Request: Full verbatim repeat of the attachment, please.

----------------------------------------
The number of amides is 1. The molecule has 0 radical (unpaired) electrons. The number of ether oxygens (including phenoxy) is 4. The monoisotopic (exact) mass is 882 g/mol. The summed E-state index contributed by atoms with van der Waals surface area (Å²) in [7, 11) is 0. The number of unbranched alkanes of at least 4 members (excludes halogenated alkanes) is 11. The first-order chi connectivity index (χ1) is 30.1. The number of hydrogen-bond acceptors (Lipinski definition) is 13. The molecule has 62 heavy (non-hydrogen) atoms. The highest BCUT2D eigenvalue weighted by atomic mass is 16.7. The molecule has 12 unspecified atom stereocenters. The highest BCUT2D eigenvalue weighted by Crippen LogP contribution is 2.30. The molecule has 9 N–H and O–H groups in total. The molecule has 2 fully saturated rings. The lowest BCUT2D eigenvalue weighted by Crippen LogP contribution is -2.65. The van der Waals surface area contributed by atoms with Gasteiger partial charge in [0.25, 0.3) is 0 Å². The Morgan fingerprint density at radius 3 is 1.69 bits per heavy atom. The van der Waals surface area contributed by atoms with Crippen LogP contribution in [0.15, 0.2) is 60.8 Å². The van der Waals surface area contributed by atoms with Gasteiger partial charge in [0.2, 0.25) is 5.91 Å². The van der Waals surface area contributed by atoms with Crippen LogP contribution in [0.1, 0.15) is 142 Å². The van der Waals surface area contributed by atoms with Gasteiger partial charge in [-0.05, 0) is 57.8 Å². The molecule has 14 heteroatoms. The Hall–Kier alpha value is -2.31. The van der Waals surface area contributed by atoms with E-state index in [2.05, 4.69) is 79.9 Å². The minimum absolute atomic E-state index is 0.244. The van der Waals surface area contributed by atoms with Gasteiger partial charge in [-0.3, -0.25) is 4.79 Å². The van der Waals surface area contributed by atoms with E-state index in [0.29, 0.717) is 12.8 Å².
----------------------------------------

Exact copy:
The number of amides is 1. The molecule has 0 radical (unpaired) electrons. The number of ether oxygens (including phenoxy) is 4. The monoisotopic (exact) mass is 882 g/mol. The summed E-state index contributed by atoms with van der Waals surface area (Å²) in [7, 11) is 0. The number of unbranched alkanes of at least 4 members (excludes halogenated alkanes) is 11. The first-order chi connectivity index (χ1) is 30.1. The number of hydrogen-bond acceptors (Lipinski definition) is 13. The molecule has 62 heavy (non-hydrogen) atoms. The highest BCUT2D eigenvalue weighted by atomic mass is 16.7. The molecule has 12 unspecified atom stereocenters. The highest BCUT2D eigenvalue weighted by Crippen LogP contribution is 2.30. The molecule has 9 N–H and O–H groups in total. The molecule has 2 fully saturated rings. The lowest BCUT2D eigenvalue weighted by Crippen LogP contribution is -2.65. The van der Waals surface area contributed by atoms with Gasteiger partial charge in [0.25, 0.3) is 0 Å². The Morgan fingerprint density at radius 3 is 1.69 bits per heavy atom. The van der Waals surface area contributed by atoms with Crippen LogP contribution in [0.15, 0.2) is 60.8 Å². The van der Waals surface area contributed by atoms with Gasteiger partial charge in [0.2, 0.25) is 5.91 Å². The van der Waals surface area contributed by atoms with Crippen LogP contribution in [0.1, 0.15) is 142 Å². The van der Waals surface area contributed by atoms with Gasteiger partial charge in [-0.05, 0) is 57.8 Å². The molecule has 14 heteroatoms. The Hall–Kier alpha value is -2.31. The van der Waals surface area contributed by atoms with E-state index in [2.05, 4.69) is 79.9 Å². The minimum absolute atomic E-state index is 0.244. The van der Waals surface area contributed by atoms with Gasteiger partial charge in [-0.3, -0.25) is 4.79 Å². The van der Waals surface area contributed by atoms with E-state index in [0.29, 0.717) is 12.8 Å².